R.Irish Rifles on our left and the 8th
South Lancs on our right. Our line extending from Le
to Seaforth Farm. HQ of Battn at Red Lodge. D Company in front line. C
Company in subsidiary line. A Company in support & B Company in reserve.
- Quiet day. Companies engaged in repairing & improving trenches.
Patrols had nothing special to report.
- The subsidiary line had a few hostile shells. The usual work was
carried on. 20 men from XI Cheshire Regt were sent to help to repair
- D Company in front line was relieved by B Company. The remaining two Companies
were not moved.
Quiet day. The front line received about 6 shells (small) on the
front line. Fatigue patrols carried up material during the night.
-The enemy again shelled front line also subsidiary line. Repair
work was carried on without trouble & the usual fatigue parties
carried up material.
- The Battalion was relieved in the front line trenches by the XI
- The new draft of 125 men were drilled and instructed during the
morning. Field mortars and (B???) were taken out and repairs started.
Each post held by 1 NCO and 7 men.
- All available men were practised in the use of the new box gas
respirators. 30 men in the morning & 31 in the afternoon were
sent up to front line on working parties & 30 men on carrying
party and 20 as working party at night in the trench.
-The battalion furnished the same parties as on the 16th
also 21 men to work on F.A.T.S
& 19th – Same as 17th
–The Battalion relieved the XI Cheshires in the trenches A Company
front line. B Company subsidiary line. C Company in support. D Company in
subsidiary & Locality 3.
- Nothing of importance to relate. The usual working parties carried
out repairs in the front line and CT (communication
- C Company relieved A Company in the front line. About 12 shells were fired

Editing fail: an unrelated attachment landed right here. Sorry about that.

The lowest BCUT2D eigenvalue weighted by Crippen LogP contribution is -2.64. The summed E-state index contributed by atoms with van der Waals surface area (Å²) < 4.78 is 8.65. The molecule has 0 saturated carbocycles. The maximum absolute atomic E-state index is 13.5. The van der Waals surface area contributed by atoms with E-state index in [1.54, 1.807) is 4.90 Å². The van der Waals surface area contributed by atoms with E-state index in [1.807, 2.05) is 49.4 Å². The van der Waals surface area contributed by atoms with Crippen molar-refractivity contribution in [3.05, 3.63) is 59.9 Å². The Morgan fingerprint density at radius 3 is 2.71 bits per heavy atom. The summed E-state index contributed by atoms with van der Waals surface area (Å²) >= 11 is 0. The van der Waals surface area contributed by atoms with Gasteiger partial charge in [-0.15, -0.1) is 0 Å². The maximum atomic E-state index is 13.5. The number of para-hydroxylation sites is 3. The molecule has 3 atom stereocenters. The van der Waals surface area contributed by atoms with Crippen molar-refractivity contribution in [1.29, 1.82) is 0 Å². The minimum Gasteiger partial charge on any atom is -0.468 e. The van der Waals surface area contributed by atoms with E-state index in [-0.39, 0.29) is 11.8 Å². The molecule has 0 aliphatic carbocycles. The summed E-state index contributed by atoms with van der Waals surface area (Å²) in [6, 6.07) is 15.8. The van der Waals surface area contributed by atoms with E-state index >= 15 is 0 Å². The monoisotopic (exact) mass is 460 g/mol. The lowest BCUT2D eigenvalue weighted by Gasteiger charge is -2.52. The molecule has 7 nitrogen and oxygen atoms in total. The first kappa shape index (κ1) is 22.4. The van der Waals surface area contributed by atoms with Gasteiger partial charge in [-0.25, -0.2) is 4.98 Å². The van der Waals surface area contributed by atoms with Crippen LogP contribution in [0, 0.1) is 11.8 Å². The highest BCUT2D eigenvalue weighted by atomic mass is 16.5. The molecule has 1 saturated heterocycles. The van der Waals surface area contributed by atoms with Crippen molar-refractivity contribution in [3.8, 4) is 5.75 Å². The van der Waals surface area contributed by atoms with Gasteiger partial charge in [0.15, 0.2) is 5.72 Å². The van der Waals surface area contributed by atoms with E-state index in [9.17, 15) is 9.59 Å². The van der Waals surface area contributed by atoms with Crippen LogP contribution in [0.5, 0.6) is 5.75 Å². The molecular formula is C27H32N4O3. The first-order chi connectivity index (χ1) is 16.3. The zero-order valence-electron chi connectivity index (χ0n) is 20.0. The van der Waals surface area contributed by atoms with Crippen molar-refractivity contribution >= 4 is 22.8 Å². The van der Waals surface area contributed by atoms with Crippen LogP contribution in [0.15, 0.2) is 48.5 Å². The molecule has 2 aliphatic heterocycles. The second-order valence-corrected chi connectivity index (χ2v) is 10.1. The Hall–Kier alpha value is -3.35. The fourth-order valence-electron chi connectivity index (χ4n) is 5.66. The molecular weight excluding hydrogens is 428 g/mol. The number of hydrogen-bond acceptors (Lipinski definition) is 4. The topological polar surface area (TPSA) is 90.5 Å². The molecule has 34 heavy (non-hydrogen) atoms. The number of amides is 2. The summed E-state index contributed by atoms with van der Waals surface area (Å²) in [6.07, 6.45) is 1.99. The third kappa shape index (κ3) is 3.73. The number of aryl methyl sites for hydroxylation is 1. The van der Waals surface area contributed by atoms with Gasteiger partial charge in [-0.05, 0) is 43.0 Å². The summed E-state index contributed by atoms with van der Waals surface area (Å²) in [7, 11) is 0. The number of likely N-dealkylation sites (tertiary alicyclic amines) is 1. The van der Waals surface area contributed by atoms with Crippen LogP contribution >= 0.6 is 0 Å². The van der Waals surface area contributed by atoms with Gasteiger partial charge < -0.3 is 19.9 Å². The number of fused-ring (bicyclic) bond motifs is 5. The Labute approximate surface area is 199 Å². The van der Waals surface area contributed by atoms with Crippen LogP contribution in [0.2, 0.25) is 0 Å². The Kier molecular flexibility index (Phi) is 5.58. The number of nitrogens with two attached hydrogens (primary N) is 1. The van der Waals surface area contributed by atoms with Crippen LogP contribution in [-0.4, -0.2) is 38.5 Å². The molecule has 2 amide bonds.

into the front line held by the Germans/ No damage.
- Repairs were carried out in the front line & subsidiary lines.
- The Battn. were relieved by the XI Cheshires.
F.A.T.'s Marshall and Brandon occupied by detachments from A Company
-The Battn were exercised under Company arrangements in drill, bayonet
fighting physical exercises. 40 men each day were sent up to the
firing line to help the XIth Cheshires repair parapets.
29th The two detachments in Fort’s Brandon and Marshall were relieved by two more detachments of A Company. The usual fatigue parties were furnished.
- The usual working parties were furnished to assist in repairing the
front line trench. The remainder of the Battn has exercised in drill,
bayonet fighting, & physical exercise
C. E. Bond Lt. Col.
December was spent in line at Ploegsteert and the notable events were, wiring practice and an inspection by the Commander in Chief Sir Douglas Haig on 19th-20th December.
23rd December 1916
- A Company was again subject to considerable shellfire, also heavy trench mortar & aerial torpedoes. 1 man was killed and one wounded. A great deal of damage was inflicted on our parapets.
25797 Private Angus McLaren, killed in the trenches in a Shelling, Trench M
ortar and aerial torpedo attack, 23rd December 1916. Commemorated Ploegsteeert Memorial Panel 6
A Christmas Day Raid was organised on the enemy trenches, as far a cry from the 1914 Christamas truce as there can be :
25th December 1916
- A Company again took its place on the right of the line. A successful raid was carried out by the XI Cheshire Regt on the German line opposite the front held by A Company. The artillery barrage opened at 8.30am and almost immediately the party of XI Cheshires entered the German trenches. They came back with the loss of only one man killed. They killed a considerable number of the enemy and brought back one prisoner. Our casualties were 8 men wounded 5 seriously.
Even on a quiet day the 27th December according to the diary- one man gave his life and the 8th Border finished 1916 out of line and with a new draft of 270 men to replace those lost since July. What would 1917 bring??
14488 Corporal William Garroway - seriously wounded in the trenches and later died 27th December 1916. Buried BAILLEUL COMMUNAL CEMETERY EXTENSION, NORD grave III.A.150.
Diary transcripts courtesy of Paul Bramham and Mike Deacon
Embrodery done by Signaller H Heywood 8th Border Regiment,
(possibly 16192 Pte Harry Heywood - Border Regiment discharged 15/10/17)
Whilst convalescing in the British Red Cross Hospital at Netley, Hampshire in November 1916.
The convalescing men were raising money for the hospital by selling these items.
Villages and areas sponsored huts at Netley and often menfrom a village or